Thaddeus is an official CAPA blogger for fall 2017, sharing his story in weekly posts on CAPA World. A BFA major at the University of Minnesota - Twin Cities, he is studying abroad in London this semester.
In this week's post, Thaddeus shares his observations and experiences on diversity in the U.K. vs. the U.S.
First let me start off by saying: the pictures in this post have nothing to do with the content. I wanted to talk about cultural and ethnic diversity this week, and I felt like taking pictures of random people in public to capture "diversity" was rather rude and uncomfortable. I didn't want to encroach on people's privacy (especially as an American student). So, please enjoy some pretty skyscapes from this week!
Also, diversity is something that must exist...not something we can capture in a picture... If you are a young philosopher, feel free to argue that point with me!
Okay, so on to this week's post:
As my third week in London comes to a close, I have started to think about how I, as an American student, play into or perhaps stand out in U.K.'s culture.
Now I know that some U.K. citizens or residents might cringe when I say this: the U.K. feels like America. Or at least, how America should be.
Ok, let me clarify before everyone spills their tea.
London is clearly an extremely diverse city with many immigrants from across the globe. When I walk out of my flat in Camden, it is rare that I see a typical white Englishman or woman walking by. Typically, it has been someone from Latinx, Asian, or African descent. Not the typical umbrella and three-piece suit Englishmen stereotype that everyone is expecting to see.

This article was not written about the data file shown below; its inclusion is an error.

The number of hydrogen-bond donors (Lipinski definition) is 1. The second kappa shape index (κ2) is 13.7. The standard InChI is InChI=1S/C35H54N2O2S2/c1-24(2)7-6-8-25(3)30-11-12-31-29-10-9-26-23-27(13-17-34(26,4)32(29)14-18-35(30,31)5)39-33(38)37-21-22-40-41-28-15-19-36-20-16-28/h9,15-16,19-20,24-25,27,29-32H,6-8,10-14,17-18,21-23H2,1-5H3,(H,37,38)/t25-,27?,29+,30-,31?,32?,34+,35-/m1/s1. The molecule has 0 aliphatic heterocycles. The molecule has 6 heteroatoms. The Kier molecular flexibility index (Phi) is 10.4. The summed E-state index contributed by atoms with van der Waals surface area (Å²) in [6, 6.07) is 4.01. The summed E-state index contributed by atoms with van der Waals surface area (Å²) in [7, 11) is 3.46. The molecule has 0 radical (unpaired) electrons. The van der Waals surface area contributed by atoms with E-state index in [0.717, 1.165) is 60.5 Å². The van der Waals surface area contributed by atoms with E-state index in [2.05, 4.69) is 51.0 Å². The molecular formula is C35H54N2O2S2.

However, if you go out to the country, for example in the town of Bath, I saw little to no diversity in the towns' ethnicity. The same is true of the rural areas of the U.S. Now, this is a rather obvious statistic or demographic—call it what you will. But it doesn't negate that fact that the similarity in lack of diversity between rural communities and dense urban or city communities exist.
So in this city, I have felt right at home! In America, there is no reason to approach someone, to start a conversation, or develop a relationship or acquaintance unless it is justified. So far in my experience here, the same is true.
If I—an Asian American/White student—were to venture off to a rural community somewhere in the U.S., I would assume people would raise some suspicions or note that this is not my typical environment. The same seems to be true here in the UK.
I promise you, we Americans may sound different and value different ways of life, but our cultural diversity runs in very similar ways. Different cultures in America tend to stick to one area where their own culture is settled.
CAPA itself is situated near a heavily Iraqi and Arab community area. In Minnesota, I live on the same street where a highly Somali and Ethiopian community thrives.
We aren't so different.
Since I do look rather racially ambiguous, I often get mistaken for Latinx, Italian, and sometimes even Korean. On Monday this week before class, a woman came up to me and spoke Italian to me as if we were at a cafe in Milan, asking me which tube stop she needed to get on to get to Tottenham Court-road. With the little Italian I knew, I apologized and helped her find the station on a map.
The same has happened to me in my hometown of Lake in the Hills, Illinois, which has a dense Mexican population. I have been approached many times by the members of that community under the assumption that I was Latinx at all, and have spoken Spanish to me.
Not so different.
I am off to Edinburgh, Scotland, tomorrow. I am curious to see how I am perceived there, and if there is any sort of ethnic and cultural diversity in that region of the U.K.
Until next time!
Thaddeus's journey continues every Wednesday so stay tuned.